“We stole some power from her unaffected right side, and we have it extended over to the left side through an extension cord of sorts,” he said.

Grafts taken from Khloe’s legs served as the “extension cords,” connecting the normal nerve root to the injured area. The surgery took about eight hours.

It’s too early to say how successful the procedure will be for Khloe, though she has some tingling and sensation in her upper arm and can shrug her shoulders.

“The surgery went really well,” Dr. Adkinson said. “Nerves regenerate slowly, but I think she’s progressing nicely.”

It can take a year to 18 months to see results, he added. Khloe, who is seven months out from surgery, still carries her left arm in a sling, something doctors and her mom would like to see her less dependent on, especially at night.

“I’m supposed to sleep with it off, but I can’t,” she said. “Cause I have to sleep with my arm on my side and it falls forward and backward and gets pain in my shoulder. I still get pain.”

Asked how she deals with the pain, she says, “I just make a face.”

THERAPY CONTINUES

Khloe sees an occupational therapist close to home twice a week, but during her Riley appointment, she is evaluated by OT Amy Bercovitz, who is patient, encouraging and enthusiastic as Khloe attempts to show her how she can raise her left arm off the exam table.

For whatever reason, the motion is a lot harder today, and Khloe struggles to lift her arm, using all the muscles in her core.

“I can’t do it,” she says.

“I see you arching your back, I want you to try to keep it straight,” Bercovitz tells her, before moving on to another exercise.

She asks Khloe to close her eyes and tell her where Bercovitz is touching her on her arm. The fifth-grader easily points to spots on her upper arm when Bercovitz touches them, but she is unable to identify proximity with her eyes closed when the therapist lightly touches her lower arm. Nor can she feel touch on her left hand, despite occasional tingling in that hand.

That’s to be expected at this point, Dr. Adkinson said.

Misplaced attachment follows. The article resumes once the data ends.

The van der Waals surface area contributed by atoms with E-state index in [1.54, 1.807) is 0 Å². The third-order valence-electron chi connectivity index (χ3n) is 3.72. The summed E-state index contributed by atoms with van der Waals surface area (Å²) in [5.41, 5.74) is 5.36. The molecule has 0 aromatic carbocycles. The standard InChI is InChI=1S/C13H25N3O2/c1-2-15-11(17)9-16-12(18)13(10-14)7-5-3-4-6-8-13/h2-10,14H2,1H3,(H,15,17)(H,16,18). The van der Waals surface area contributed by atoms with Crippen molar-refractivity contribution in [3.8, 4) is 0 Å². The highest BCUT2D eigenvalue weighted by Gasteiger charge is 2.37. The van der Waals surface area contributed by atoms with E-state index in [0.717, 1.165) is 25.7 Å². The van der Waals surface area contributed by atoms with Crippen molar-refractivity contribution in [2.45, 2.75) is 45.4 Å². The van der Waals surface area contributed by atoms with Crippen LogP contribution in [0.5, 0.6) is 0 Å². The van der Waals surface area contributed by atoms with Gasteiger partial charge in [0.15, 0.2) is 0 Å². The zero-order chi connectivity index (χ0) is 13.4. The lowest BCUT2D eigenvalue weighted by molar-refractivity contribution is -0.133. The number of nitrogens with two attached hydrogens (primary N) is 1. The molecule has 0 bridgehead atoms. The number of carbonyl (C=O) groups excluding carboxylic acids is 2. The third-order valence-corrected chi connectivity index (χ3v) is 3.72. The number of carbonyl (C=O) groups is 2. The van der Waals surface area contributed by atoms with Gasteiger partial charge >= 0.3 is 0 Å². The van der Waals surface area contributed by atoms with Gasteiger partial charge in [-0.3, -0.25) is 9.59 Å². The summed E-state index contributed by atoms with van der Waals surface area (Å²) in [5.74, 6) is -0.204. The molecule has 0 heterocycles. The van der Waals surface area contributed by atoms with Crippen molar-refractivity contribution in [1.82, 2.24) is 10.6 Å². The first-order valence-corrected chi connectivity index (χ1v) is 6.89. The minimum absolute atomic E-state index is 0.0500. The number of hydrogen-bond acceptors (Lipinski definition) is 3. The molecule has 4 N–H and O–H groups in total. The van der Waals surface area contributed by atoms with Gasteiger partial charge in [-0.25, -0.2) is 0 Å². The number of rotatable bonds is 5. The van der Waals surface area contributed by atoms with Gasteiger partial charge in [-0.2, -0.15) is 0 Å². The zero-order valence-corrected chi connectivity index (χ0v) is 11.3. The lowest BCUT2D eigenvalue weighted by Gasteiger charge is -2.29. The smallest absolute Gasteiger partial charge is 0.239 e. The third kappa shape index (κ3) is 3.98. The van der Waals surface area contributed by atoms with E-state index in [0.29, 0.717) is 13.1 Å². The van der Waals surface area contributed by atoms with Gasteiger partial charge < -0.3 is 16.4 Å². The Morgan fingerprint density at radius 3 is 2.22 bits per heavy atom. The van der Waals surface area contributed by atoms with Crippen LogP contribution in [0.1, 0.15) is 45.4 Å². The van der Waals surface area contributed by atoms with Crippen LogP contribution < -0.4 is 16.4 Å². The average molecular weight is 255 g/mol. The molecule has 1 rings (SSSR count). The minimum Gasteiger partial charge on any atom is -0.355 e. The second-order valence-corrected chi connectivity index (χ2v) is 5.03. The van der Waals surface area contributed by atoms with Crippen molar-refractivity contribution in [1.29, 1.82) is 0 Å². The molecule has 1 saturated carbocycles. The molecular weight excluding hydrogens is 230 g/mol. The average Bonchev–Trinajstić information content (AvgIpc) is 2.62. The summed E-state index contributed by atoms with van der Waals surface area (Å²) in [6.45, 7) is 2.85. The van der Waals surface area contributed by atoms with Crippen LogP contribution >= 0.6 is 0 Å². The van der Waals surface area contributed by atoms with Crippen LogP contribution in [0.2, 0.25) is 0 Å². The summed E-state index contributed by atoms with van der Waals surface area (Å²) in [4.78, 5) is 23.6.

“Really the goal of today is just to keep coaching you through the therapy process,” he said, reiterating the need for her to rely less on the sling.

“The sling is her crutch,” her mom said. “When I take it from her, she’ll hold her arm and go pout.”

“We’ll have to work on that,” the doctor said, explaining that it could inhibit motion and slow the healing process.

TRAMPOLINE IS A NO-GO

One big question on Khloe’s mind at her Riley appointment is whether she could be cleared to jump on the trampoline that sits in her front yard. Her occupational therapists aren’t fans of that idea, but it is Dr. Francisco Angulo-Parker, pediatric rehabilitation specialist at Riley, who puts the kibosh on it – for now.

Dr. Angulo-Parker, who has been part of Khloe’s care team since she first arrived at Riley last September, said even though she may try to protect her left arm when jumping, it’s not safe.

“There is not enough protective positioning of that shoulder to prevent a serious injury,” he told Khloe and her mom. “I would be scared about her shoulder stability if she fell the wrong way. It’s too soon.”

It’s not the answer Khloe is hoping for – her body language makes that clear.

And so the road to recovery continues. Khloe will return to Riley for a follow-up exam in three months.

Photos by Mike Dickbernd, IU Health visual journalist, mdickbernd@iuhealth.org